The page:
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March 25, 2019 | Not Normal

A best-selling Canadian author of 14 books on economic trends, real estate, the financial crisis, personal finance strategies, taxation and politics. Nationally-known speaker and lecturer on macroeconomics, the housing market and investment techniques. He is a licensed Investment Advisor with a fee-based, no-commission Toronto-based practice serving clients across Canada.

Markets don’t give a fig about collusion. Or Lavalin. So let’s jump to what matters.

Last week we talked about an American inverted yield curve. That’s when short-term interest rates (like the central bank benchmark) are greater than what most bonds pay. Especially l-o-n-g bonds – a decade or more. So investors can reap the same returns by investing money for a few months as for an entire decade. That’s not normal.

Why is it happening?

Because Mr.Market believes future interest rates will be lower as inflation and economic growth erode. So long bonds currently available become more valuable (the price rises) since they carry a higher coupon rate than ones to be issued later. As bond prices increase, the yield decreases. And now 10-year ones pay less than 90-day deposits. (If your head hurts a little, you’re normal. Bonds are weird.)

So this has just happened in Canada, too. First time in 12 years – since before the credit crisis hit.

 

Canadian interest rates have crashed more than almost any other western country over the past six months. There is a 50-60% decline in five-year and 10-year Government of Canada yields. In other words, the sunny ways projection contained in last week’s federal budget was, well, er, ah, more faerie poop. At least, the market ain’t buying it. Neither should you.

Retail sales have dropped. Household debt is at epic levels, and continues to rise. The mortgage business is in tatters because of the stress test, tapped-out households, wobbly housing markets and ill-conceived taxes on buyers from out of the country, secondary homes and high-end houses. (Now Toronto is close to slapping a new uber-transfer tax on $3 million+ properties. It never ends.) The sum of all fears is that families have gorged on too much debt, spent their brains out and will retrench to try and save or pay of borrowings. Since two-thirds of the economy depends on you buying stuff, it’s bad news.

Next: reduced credit as lenders pull up the drawbridge to reduce risk and the ultimate house-killer – rising unemployment. All this has generated a massive turnaround in expectations. The market’s giving 32% odds of a Bank of Canada rate cut in September and even a 24% chance the bank will fold in July. Wow. Just 90 days ago we were being told to expect two more hikes in 2019.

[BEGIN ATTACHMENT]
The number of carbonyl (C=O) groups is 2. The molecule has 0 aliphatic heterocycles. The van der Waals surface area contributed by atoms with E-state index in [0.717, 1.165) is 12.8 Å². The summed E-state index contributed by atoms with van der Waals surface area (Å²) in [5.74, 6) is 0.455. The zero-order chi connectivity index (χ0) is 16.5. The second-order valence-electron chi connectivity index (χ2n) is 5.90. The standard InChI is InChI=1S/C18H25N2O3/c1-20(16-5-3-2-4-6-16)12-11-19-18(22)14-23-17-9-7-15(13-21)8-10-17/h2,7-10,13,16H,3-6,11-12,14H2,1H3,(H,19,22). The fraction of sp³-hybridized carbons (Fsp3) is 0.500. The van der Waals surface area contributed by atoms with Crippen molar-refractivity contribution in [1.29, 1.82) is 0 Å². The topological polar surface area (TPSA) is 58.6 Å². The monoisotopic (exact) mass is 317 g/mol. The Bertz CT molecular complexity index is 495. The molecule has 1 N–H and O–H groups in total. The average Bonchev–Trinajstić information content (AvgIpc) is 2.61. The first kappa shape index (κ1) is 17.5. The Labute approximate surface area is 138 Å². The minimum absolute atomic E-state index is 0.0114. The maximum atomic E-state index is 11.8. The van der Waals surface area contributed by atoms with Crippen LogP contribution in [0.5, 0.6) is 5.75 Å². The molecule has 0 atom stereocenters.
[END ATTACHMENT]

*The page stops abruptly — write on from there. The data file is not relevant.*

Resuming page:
Meanwhile global trade has dropped almost 2% in the last three months (the biggest in a decade). Brexit is a total, bleeding mess. And now 45’s all cocky and puffed-up again, which bodes badly for the China trade talks.

So, yeah, no more rate hikes in Canada. If the yield curve inversion continues (it may not) then we could be about a year and a half from a recession. In advance of that you can expect monetary or fiscal stimulus – rate cuts or increased government spending. The trouble with Canada is that rates are still very low (the bank rate’s just 1.75%, even after five hikes compared to the Fed’s 9 increases) and Ottawa’s already spending tens of billions more than it collects annually. Our economy has shrunk in three of the last four months. This could explain why beaver bond yields have crapped out more than elsewhere.

Anyway, here’s what it means to everyday life.

First, GIC and high-interest savings rates will be falling. Second, so will fixed-term mortgage costs. Thus, third, you might want to go with a variable-rate home loan or lock into one of those cheapo spring specials now being unveiled. Fourth, none of this is long-term good news for real estate. Sure, loans will cost less, but wounded consumer confidence is a bigger determinant of property sales. People worried about jobs don’t buy houses.

Now, lest all the pantywaists who read this pathetic blog over-react, go to cash and head for their bunkers packed with Cottonelle, Milkbones and Star-Kist, be aware. The yield curve thing might once again banana. A mortgage war and motivated sellers could deliver a far better rutting season than we saw last year. And financial markets have soared so far in 2019, with no reason to expect an abrupt reversal. In other words, if you require a house and can afford one, buy it with cheap financing. And if you’re not yet a multi-millionaire and need to grow your money for retirement, well, don’t stop. Ever.

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March 25th, 2019

Posted In: The Greater Fool

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